THE five-piece Alternative-Rock band TALMA


are gearing up for a big 2018! Their new song, Lifeline, is about getting to grips with a city like London and all the rush and isolation. I speak with the guys about their favourite music and how they all got together; whether there is going to be more material next year; the artists who influence them – and how they produce such an energetic and raw sound on stage.

I discover whether the band feels more comfortable on stage or in the studio; why artists like Morrissey are influential to them; a few albums that touch their hearts; some new artists we need to take a gander at – what they all have planned for this Christmas.


Hi, guys. How are you? How has your week been?

All good, thanks. Very busy with the release - but it’s been exciting stuff! (I am actually writing the answer to these questions from the rehearsal studio). It’s been a bit of a mad balancing act for all of us with jobs, girlfriends; essentials - like eating to fulfil - and that’s all before we have picked up an instrument!

But, in short = all good!

For those new to your work; can you introduce yourself, please?

We are a five-piece Alternative-Rock band formed in Exeter - now hailing from London. On making the move up to the Big smoke in the summer of 2016, we have spent the time since writing and focusing on trying to hone our sound. Our influences cover a broad remit but most prominently our work is influenced by artists such as Radiohead, The Smiths and The National to name but a few...

Lifeline is your latest track. What is the song all about?

In essence; the track explores the loneliness and the sense of displacement that can come with moving to a metropolis like London. Lifeline explores the juxtaposition of being surrounded by millions of people - but still feeling a sense of loneliness and isolation. The overwhelming nature of a city like London has, for us, sometimes evoked a sense of helplessness and a need to call for help - the 'lifeline' is the thing that we are looking to clutch onto, as the weight of trying to establish yourself in such a big place, takes hold.

There is an aspect of the modern city and feeling isolated. Do you have a sense of loneliness being in a city like London?


Don’t get me wrong; London is an incredible place and we count ourselves very lucky to live here, however, moving here has coincided with that awkward phase of our lives where neither of us has any idea what we are actually doing. The overwhelming visceral nature of this place sometimes beats you up a bit and, with unfamiliar surroundings, you often don’t know where to turn for help.

Moreover, I think it is quite an ‘individual’ time in our lives where people are thinking about what is best for them and how to go about achieving what they want to achieve. Sadly, though, this can often contribute to the loneliness - as you can be unsure who to turn to for help when it all gets a bit much.


PHOTO CREDIT: @Elliottrattphotography

Lifeline is a song that shows there is life in guitar music still. Do you think there is a danger Rock/Alternative artists are less relevant than past years?

Very kind of you to say! It’s a tough one. I personally think guitar-led music is making a bit of a comeback. Bands like The War on Drugs, The National; Royal Blood and many others are starting to level the playing field a little bit. Moreover, there is definitely life in the Alternative genre: acts like Angel Olsen, for example (in the States) and legends like Nick Cave have released fantastic work in the last twelve months. However, with tech getting ever better, a palette where synth and effects are becoming ever more sophisticated; it is easy to see how a guitar player just plugging into an amp is perhaps slightly losing its glamour. Artists are always looking for the next new thing and, with guitar dominating our popular music history; it is understandable that musicians are looking elsewhere to drive a tune.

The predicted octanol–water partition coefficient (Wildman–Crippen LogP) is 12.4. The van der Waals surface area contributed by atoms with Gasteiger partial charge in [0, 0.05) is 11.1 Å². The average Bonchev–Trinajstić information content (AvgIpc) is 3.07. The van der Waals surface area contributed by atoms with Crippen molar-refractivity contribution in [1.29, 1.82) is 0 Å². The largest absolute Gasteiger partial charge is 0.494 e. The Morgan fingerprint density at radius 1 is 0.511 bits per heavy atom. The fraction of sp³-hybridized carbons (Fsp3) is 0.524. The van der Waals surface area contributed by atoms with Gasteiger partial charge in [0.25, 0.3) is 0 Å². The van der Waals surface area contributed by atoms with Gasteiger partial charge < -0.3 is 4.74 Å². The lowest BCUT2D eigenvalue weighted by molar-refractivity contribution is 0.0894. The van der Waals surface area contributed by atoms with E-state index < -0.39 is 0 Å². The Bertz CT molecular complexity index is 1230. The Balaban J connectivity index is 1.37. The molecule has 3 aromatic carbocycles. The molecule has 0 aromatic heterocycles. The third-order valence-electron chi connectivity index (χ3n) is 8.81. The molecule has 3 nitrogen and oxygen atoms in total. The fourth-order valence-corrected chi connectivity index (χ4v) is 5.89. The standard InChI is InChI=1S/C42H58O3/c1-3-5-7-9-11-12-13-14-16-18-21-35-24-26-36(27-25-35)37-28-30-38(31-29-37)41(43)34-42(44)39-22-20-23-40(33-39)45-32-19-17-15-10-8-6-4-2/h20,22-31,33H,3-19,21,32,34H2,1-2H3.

However, I would say that ‘Alternative’ music, by its very definition, is music fans looking for a release from the mainstream and a rawer, more emotive, connection with the music that they listen to. The guitar has always been a great communicator of that desire and, as long as that feeling is in play, I think the guitar will always be relevant - due to its versatility and the emotions that you can get across.


The lyrics have a touch of Morrissey – and his worldview/wit. Is he someone who inspired the band? What other artists do you count as influences?

I think, loosely, The Smiths’ sound, in general, is something that we have drawn a lot of inspiration from in the past. Morrissey obviously plays a huge part in this but, in my eyes, Jonny Marr’s guitar is just as essential to that influence. In a Rock scene where baritone vocals have gone a little out of fashion, comparisons are naturally made – but, gladly our worldviews are very different! There is a similarity in that often Morrissey’s lyrics show his lack of assimilation with the world around him whilst, in Lifeline, the lyrics explore that premise and our lack of understanding of the world that we have moved into.

As a band (and as individuals) we are all influenced by a huge array of different artists from Nick Cave, Elvis Costello; Nile Rodgers and many more. All of these individual influences contribute to the sound in some way.

How did TALMA come together? What brought you guys into a band?